Friday, August 29, 2008

What kind of Cloud is your solution?

Cirus - What IBM is building.

Cumulonimbus - Amazon

Stratus - Mosso

Cumulus - Google App Engine

Fog - we've seen a few of these crop up. they're generally random, small, traditional managed hosting providers jumping into the game with 25% baked APIs to run on their virtual slices.

Friday, August 22, 2008

iPhone 3G/2.x firmware disappointment

I had two concerns just over a year ago with leaving my Palm Treo 680 for the iPhone. One, how was I going to do going from a physical keyboard with plenty of tactile feedback, to a touch screen with none? Two, how was UI responsiveness going to be?

Physical, tactile, UIs are generally a requirement for me. "Touch screens" usually suck, but, I've gotten over that hurdle with the iPhone. The benefits (and new UI gestures) outweigh the issues; I've adapted.

iPhone firmware 1.x releases abated my fear around UI responsiveness. Contact lists loaded fast enough, and text input fields acquired cursor focus fast enough. My fear w/ the initial iPhone rev was unfounded.

I've been using the iPhone 3G with the 2.x (yes, the latest update as of this writing) for awhile now, and I'm utterly disappointed with the UI responsiveness at the OS/UI framework level. The waiting I have to do at text entry fields (iTunes password prompts, contact search entry fields) has negated the speed increases that the 3G network provides for data transmission. Net-net, I'm still wasting the same amount of my life waiting on the device to do something, that I was on the old first gen network and 1.x firmware.

The only reason I bought the new 3G device was for increased network data transmission, because I wasted too much of my time waiting for email to download, and web pages to load. While that issue has been resolved, I'm now wasting all my time waiting for client-side UI elements (namely entry fields) to accept input. Sad.

I suspect many/most Blackberry users will avoid the iPhone based on this issue alone.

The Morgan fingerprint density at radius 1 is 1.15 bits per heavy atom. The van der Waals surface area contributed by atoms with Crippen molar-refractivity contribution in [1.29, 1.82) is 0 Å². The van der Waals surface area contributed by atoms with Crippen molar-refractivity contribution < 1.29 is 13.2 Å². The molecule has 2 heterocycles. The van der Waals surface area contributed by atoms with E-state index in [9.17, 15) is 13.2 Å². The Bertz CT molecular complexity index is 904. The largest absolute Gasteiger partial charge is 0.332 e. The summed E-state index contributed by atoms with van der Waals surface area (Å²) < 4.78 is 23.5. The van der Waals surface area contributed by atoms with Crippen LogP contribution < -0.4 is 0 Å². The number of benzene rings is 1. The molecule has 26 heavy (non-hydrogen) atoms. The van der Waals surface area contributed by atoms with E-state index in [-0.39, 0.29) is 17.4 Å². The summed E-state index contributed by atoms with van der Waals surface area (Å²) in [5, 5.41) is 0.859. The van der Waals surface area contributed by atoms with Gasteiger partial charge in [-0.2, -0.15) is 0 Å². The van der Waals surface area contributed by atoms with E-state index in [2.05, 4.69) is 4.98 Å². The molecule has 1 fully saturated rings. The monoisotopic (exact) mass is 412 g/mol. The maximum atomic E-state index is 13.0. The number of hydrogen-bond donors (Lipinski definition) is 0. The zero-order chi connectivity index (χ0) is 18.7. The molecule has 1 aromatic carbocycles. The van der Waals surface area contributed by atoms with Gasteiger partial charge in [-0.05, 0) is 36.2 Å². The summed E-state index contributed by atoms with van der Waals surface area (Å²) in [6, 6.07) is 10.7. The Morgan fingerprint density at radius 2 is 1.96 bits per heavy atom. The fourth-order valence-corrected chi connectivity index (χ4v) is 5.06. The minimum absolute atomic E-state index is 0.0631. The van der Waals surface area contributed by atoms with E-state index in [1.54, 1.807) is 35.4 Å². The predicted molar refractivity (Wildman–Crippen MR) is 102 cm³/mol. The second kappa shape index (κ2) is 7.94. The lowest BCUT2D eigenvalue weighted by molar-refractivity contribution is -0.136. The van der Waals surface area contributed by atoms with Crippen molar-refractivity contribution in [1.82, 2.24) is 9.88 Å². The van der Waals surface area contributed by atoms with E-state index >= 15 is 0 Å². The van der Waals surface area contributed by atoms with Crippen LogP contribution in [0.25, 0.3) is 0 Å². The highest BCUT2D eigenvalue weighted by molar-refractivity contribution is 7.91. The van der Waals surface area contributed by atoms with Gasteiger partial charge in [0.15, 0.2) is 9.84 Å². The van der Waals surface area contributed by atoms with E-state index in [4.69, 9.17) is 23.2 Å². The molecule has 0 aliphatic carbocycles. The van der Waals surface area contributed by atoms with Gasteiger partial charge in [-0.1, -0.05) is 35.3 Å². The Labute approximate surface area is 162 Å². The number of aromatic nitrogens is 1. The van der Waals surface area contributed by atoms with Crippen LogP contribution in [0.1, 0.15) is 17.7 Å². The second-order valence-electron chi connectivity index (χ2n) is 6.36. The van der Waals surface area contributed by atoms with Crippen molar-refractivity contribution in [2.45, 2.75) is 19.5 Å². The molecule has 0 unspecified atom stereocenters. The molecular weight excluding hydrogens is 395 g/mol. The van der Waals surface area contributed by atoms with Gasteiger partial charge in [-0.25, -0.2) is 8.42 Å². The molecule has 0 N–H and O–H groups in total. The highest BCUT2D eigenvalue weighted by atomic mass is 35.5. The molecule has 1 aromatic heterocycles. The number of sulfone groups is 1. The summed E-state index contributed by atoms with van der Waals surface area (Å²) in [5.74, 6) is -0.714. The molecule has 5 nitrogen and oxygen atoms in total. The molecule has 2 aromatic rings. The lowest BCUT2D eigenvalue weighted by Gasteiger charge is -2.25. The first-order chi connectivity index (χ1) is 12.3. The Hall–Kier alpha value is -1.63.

Please fix it Apple.

Monday, August 18, 2008

Joyous Milestones & Unfortunate Circumstances

The family went by my son's kindergarten classroom this evening to check things out (which desk is his, meet other families, etc); it was adorable. All these little kids jumping into the big education pool. I can't wait until Wednesday; his first day of school.

We opted for public schooling in the Boulder Valley School District for our son (and daughter by extension over time). Overall we're very pleased with the schools and teachers in BVSD (the district administration/body itself is another story, and another blog post). We noticed something odd at the school tonight however. At least half of our neighborhood families/friends who have kids in public school weren't there. They'd opted to Open Enroll in other BVSD schools. Open Enrollment boils down to your child[ren] being able to attend the school of your choice (e.g. not your neighborhood school) if said school isn't full. Several of those families were fighting hard to keep our previous neighborhood school open just before BVSD shuddered it a few years ago (yet another, separate, blog post topic), generally on the grounds of it being a "neighborhood" school. So, it's feeling hypocritical to now not be attending the new "neighborhood" school.

We knew some of our friends were not going to be attending their neighborhood school for awhile now, but it really sunk in this evening now that school is actually starting. The closure of our previous neighborhood school literally tore the neighborhood apart in the end. Families are scattered all over town now. Walking, biking, driving, busing their kids all over. Close friends that we'd anticipated walking/biking to school with, over the course of the next several years, will not be part of that experience now. Sad.

My reasons for being upset over our initial neighborhood school being closed in the first place, are further solidified now. I'm a proponent of choice in systems, and Open Enrollment is something I still believe in, though I'm questioning it for the first time. I would have appreciated those families that were standing side-by-side with us on the "neighborhood schools are what matter" platform, to have stayed true to their colors. In the end however, we, as parents, all make choices we believe are best for our children, and I can't blame anyone for those decisions if they differ from mine (we all have our own criteria). I do continue to blame BVSD for continuously making bad choices. The district is simply too diverse and large for one body (the puppet Board which simply ratifies a bloated administration/staff/consultant agenda) to effectively manage. I'm a supporter of a Boulder group seeking to split the district into more localized, attentive, districts, and I'd encourage you to get involved as well; http://www.bvsdcape.org/.

All that aside, and back to where I started on this post, we are overjoyed about our neighborhood school. Our interaction with its staff has been positive thus far. We love the facility itself. The teachers, at least those we've interacted with, are great. It's part of the International Baccalaureate program which takes a global view on education (e.g. "civil war" occurs all over the world, and has many flavors/outcomes), as opposed to the fiercely U.S. centric view that pervades public education in general. We look forward to being a part of our neighborhood school, and welcome everyone else in our neighborhood to join us. We are ecstatic to be with the neighborhood families attending as well.